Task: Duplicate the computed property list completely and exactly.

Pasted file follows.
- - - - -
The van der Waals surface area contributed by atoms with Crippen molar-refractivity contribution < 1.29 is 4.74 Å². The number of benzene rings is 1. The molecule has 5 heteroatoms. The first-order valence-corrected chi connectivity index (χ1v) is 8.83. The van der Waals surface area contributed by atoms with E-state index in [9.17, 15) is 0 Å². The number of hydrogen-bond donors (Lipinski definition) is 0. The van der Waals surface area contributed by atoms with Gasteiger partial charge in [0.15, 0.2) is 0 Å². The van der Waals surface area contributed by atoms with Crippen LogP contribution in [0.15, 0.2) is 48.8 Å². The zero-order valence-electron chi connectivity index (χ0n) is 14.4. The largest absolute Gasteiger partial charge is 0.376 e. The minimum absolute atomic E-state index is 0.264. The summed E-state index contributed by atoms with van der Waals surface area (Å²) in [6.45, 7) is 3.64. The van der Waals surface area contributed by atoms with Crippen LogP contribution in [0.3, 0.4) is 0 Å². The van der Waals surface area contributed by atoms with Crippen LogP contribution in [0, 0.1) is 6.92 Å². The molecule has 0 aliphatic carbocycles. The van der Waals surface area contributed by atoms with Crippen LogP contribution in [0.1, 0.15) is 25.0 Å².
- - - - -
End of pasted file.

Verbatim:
The van der Waals surface area contributed by atoms with Crippen molar-refractivity contribution < 1.29 is 4.74 Å². The number of benzene rings is 1. The molecule has 5 heteroatoms. The first-order valence-corrected chi connectivity index (χ1v) is 8.83. The van der Waals surface area contributed by atoms with E-state index in [9.17, 15) is 0 Å². The number of hydrogen-bond donors (Lipinski definition) is 0. The van der Waals surface area contributed by atoms with Gasteiger partial charge in [0.15, 0.2) is 0 Å². The van der Waals surface area contributed by atoms with Crippen LogP contribution in [0.15, 0.2) is 48.8 Å². The zero-order valence-electron chi connectivity index (χ0n) is 14.4. The largest absolute Gasteiger partial charge is 0.376 e. The minimum absolute atomic E-state index is 0.264. The summed E-state index contributed by atoms with van der Waals surface area (Å²) in [6.45, 7) is 3.64. The van der Waals surface area contributed by atoms with Crippen LogP contribution in [0.3, 0.4) is 0 Å². The van der Waals surface area contributed by atoms with Crippen LogP contribution in [0, 0.1) is 6.92 Å². The molecule has 0 aliphatic carbocycles. The van der Waals surface area contributed by atoms with Crippen LogP contribution in [0.1, 0.15) is 25.0 Å².